It's the simple things in life sometimes. A spoon. So basic. One of our first learning tools as babies. This old antique spoon was yelling for me from an old box in a wonderful store. Look at all the detail in the design. The flowers are exquisite! Who ate with this spoon? Did it see a lot of oatmeal or was it more of a bisque kind of household?
You know those moments when you feel very fortunate, and are grateful for being so lucky? That is how I felt when I came across this beauty at a local thrift shop. I bought her for a song and gave her a good, well-deserved cleaning. I found interesting information online about this model, but what is really important is she is built like a tank from the glory days of US manufacturing and she sews beautifully.
My first project is a felted (fulled!) wool sweater fabric. I put in a new needle, worked out the tension on a piece of scrap, and set to it.
The only tricky bit was getting used to the pedal (no pic sorry). It's one of those that has two buttons. You are supposed to rest your foot on the stationary button, and lean your foot to the left as much as you need to to get the speed you want. Part of my problem was I wasn't wearing shoes.
Very thick fabric. The machine blew through it LIKE. BUTTAH.
From the back.
Pulling the work away after finished. The take lever needs to be up or your threads/bobbin will lock up.
A finished seam on the right before cutting threads. I know it's hard to see anything - that's the point. The fabric was that thick and Sally Singer was like, "this all you got?"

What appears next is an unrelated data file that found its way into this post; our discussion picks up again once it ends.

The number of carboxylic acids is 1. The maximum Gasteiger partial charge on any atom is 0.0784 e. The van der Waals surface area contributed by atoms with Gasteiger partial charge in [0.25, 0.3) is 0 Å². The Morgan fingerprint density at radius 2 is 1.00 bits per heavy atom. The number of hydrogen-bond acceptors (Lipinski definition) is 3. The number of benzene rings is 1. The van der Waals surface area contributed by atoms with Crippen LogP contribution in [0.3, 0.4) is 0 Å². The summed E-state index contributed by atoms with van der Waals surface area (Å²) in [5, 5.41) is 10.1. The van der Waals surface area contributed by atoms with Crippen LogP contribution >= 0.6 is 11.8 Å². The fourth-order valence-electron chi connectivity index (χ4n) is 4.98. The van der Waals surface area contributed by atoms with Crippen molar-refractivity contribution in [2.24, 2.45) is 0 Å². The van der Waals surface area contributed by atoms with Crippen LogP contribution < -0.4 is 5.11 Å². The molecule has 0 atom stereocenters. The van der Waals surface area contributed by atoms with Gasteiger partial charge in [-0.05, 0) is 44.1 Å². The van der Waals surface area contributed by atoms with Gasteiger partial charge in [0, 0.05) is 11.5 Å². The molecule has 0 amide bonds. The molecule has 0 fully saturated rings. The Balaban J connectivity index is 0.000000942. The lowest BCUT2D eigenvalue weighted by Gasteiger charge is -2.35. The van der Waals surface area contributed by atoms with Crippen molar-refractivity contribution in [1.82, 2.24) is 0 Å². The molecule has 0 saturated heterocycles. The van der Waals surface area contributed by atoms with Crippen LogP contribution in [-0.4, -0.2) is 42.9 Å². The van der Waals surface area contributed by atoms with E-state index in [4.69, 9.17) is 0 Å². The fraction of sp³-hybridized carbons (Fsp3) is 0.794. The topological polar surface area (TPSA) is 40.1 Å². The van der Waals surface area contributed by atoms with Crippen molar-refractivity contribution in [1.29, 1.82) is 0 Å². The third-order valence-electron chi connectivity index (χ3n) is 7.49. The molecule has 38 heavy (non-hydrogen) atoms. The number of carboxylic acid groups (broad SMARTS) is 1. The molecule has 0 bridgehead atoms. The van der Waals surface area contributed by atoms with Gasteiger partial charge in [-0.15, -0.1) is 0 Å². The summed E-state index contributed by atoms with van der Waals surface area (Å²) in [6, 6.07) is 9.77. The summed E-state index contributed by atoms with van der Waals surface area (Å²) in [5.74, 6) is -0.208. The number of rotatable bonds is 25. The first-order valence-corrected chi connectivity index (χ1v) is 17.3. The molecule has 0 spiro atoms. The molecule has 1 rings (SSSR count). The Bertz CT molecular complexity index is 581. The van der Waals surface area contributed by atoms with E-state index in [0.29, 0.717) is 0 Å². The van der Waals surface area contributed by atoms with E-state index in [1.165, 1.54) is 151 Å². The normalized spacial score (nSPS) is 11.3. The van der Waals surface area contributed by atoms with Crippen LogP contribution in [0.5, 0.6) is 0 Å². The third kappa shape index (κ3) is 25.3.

All done. Pose for the cam!
"What is it?", you say?
It's a handy dandy pouch necklace thingie to keep crochet hooks and needles nearby while working on your project. I made this for a friend but I think I'll make one for myself because I am forever misplacing my DPN's during projects. (Get up, put needle behind ear, do whatever, get back to knitting, needle has fallen off from ear somewhere, begin cursing while searching house) Having a crochet hook handy for dropped stitches is nice too. And you KNOW you're going to drop a stitch.
The neck cord is knitted i-cord in cotton. I hand sewed them on the inside before waking up Sally.
I have been hitting thrift shops for the past several weeks, grabbing all the 100% wool sweaters I could find that were of a "winter palette". Soft blues, soft pinks, grays, off-whites. I even scored some great cheap cashmere. It was nice coming across so many vintage sweaters with "made in the u.s.a." and union labels. Quite a few sweaters that are out of fashion, and/or with stains and holes will be able to repurpose themselves in my project.